Problems using a square 9pin geoboard


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1 Problems using a square 9pin geoboard The 9pin geoboard can be used with learners of all ages, from making and talking about shapes with younger pupils to working out the intersecting area of two overlapping shapes with Alevel students. The issue of working with a concrete manipulative in order to enable learners to develop abstract thinking is of fundamental importance. The 9pin geoboard is, I believe, pedagogically iconic in this regard. Starting with a 9pin geoboard and some dotty grid paper (below) the following problems can be offered to pupils: 1) How many different triangles can be made? This problem automatically raises the question about whether the same triangle drawn in a different orientation is considered to be different. The teacher may or may choose not to engage pupils with the concept of congruency when this arises. There can also be an opportunity to engage pupils with the vocabulary of reflection, rotation and possibly translation. Pupils may benefit by having access to tracing paper so they can see for themselves whether two triangles are congruent or not. The further issue about whether they count the three rightangled isosceles triangles, of different areas, as being different might also be discussed; there exists the opportunity to engage with the vocabulary of similarity if the teacher feels this is appropriate. 2) What properties does each triangle have and, therefore, what is the name of each triangle? This issue of discussing the different properties of triangles and aligning names of triangles to these properties is important. Whilst an equilateral triangle cannot be drawn on a 9dot square grid, or in fact on any size square grid would be a suitable challenge for Alevel students to consider. With younger pupils it is important for them to recognise that the shape below, which is often thought to have three equal sides, is in fact isosceles. Again, the use of tracing paper might be used to help pupils arrive at this understanding.
2 3) How many different sized angles are there in the different triangles? Finding a complete set of angles will be a worthy challenge. Pupils can measure angles made with a protractor or name them as acute, right or obtuse by inspection and observation. Interestingly, all angles can be defined or calculated by knowing that the following triangle has angles 90, 63 and 27 (to the nearest 1 ) in the triangle below 4) Measure the distances around each triangle in order to find the perimeter of each. Again bigger grid paper might enable more accurate lengths to be measured. As with the angle work above, pupils actually only need to measure the following three lengths to be able to deduce the perimeter of each triangle:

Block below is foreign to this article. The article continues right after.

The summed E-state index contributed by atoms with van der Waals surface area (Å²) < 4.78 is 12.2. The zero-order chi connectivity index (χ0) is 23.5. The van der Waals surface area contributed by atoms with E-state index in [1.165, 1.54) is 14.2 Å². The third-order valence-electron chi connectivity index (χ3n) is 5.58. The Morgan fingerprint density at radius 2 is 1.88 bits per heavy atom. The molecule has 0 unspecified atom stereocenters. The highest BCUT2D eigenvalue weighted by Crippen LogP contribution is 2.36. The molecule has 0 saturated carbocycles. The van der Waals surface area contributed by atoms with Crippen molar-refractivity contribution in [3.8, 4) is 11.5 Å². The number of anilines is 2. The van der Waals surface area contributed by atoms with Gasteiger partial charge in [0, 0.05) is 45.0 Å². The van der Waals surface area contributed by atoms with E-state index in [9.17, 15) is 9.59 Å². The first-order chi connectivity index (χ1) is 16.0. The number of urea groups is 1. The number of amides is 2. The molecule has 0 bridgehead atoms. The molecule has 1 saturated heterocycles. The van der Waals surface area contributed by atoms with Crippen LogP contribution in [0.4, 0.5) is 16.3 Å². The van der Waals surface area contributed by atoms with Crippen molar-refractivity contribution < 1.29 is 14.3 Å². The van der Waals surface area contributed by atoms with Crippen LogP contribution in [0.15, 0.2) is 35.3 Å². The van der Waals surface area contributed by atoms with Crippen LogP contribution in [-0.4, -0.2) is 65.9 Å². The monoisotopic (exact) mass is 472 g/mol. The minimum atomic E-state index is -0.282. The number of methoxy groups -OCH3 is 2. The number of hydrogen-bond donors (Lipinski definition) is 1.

3 The three defined lengths can also be used to describe perimeters algebraically. E.g. red = a, green = b, blue = c so the perimeter of the triangle above becomes P = 3a + c Placing the triangles in order of size of perimeter is a development of this work. 5) What is the area of each triangle (if the area of a small square is 1 square unit)? Quite often pupils will work out area of shapes by drawing internal dissections and adding together the areas of the resulting shapes. This method works okay for some though not all triangles. A more robust method is to surround a shape with a rectangular (including a square) frame and to calculate the areas of the shapes between the frame and the shape under consideration. 6) Trying to prove all the possible triangles have been found Given that mathematics is ultimately about proof then asking the question How do you know you have found them all? is an important one. Encouraging pupils, therefore, to design a systematic way of ordering the triangles they have made as a way of proving they have found a complete set is similarly important. Asking pupils to use and develop their system to find all the possible triangles on a 16, square dot grid will extend potentially higher attaining pupils. 7) Asking pupils to find all the quadrilaterals are there on a 9dot grid will be a significant challenge Proving a complete set has been found would challenge Alevel students, so for KS2 pupils it will be sufficient to ask them to try to find all 16 and to classify them according to properties. With quadrilaterals the further property of parallel sides comes into play. Below are all 16 solutions.
4
5 A B C D F E G H I J L K M N P O
6 Properties of the quadrilaterals on a 9pin geoboard Shape A is a square because Shape B is a parallelogram because Shape C is a Shape D is a trapezium because Shape E is a Shape F is a symmetrical arrowhead or a kite because Shape G is a Shape H is a kite because Shape I is a Shape J is a Shape K is a rectangle because Shape L is a Shape M is a Shape N is a Shape O is an isosceles trapezium because Shape P is a
7 Shape Name Area Perimeter Lines of Symmetry Order of rotational symmetry A Square 1 4a 4 4 B Parallelogram 1 2(a + b) 0 2 C asymmetrical arrowhead 2 a + 2b + c 0 1 D Trapezium 1.5 4a + b 0 1 E asymmetrical quadrilateral 2.5 3a + b + c 0 1 F Kite 2 2(a + c) 1 1 G Square 4 4b 4 4 H Kite 2 2(a + c) 1 1 I asymmetrical quadrilateral 2 a +2b + c 0 1 J Kite 1 2(b + c) 1 2 K Rectangle 1 6a 2 2 L Parallelogram 2 2a +2c 0 1 M Trapezium 3 5a+ c 0 1 N Square 4 8a 4 4 O Isosceles trapezium 1.5 2a + 3b 1 1 P asymmetrical arrowhead 1.5 3a + b + c 0 1
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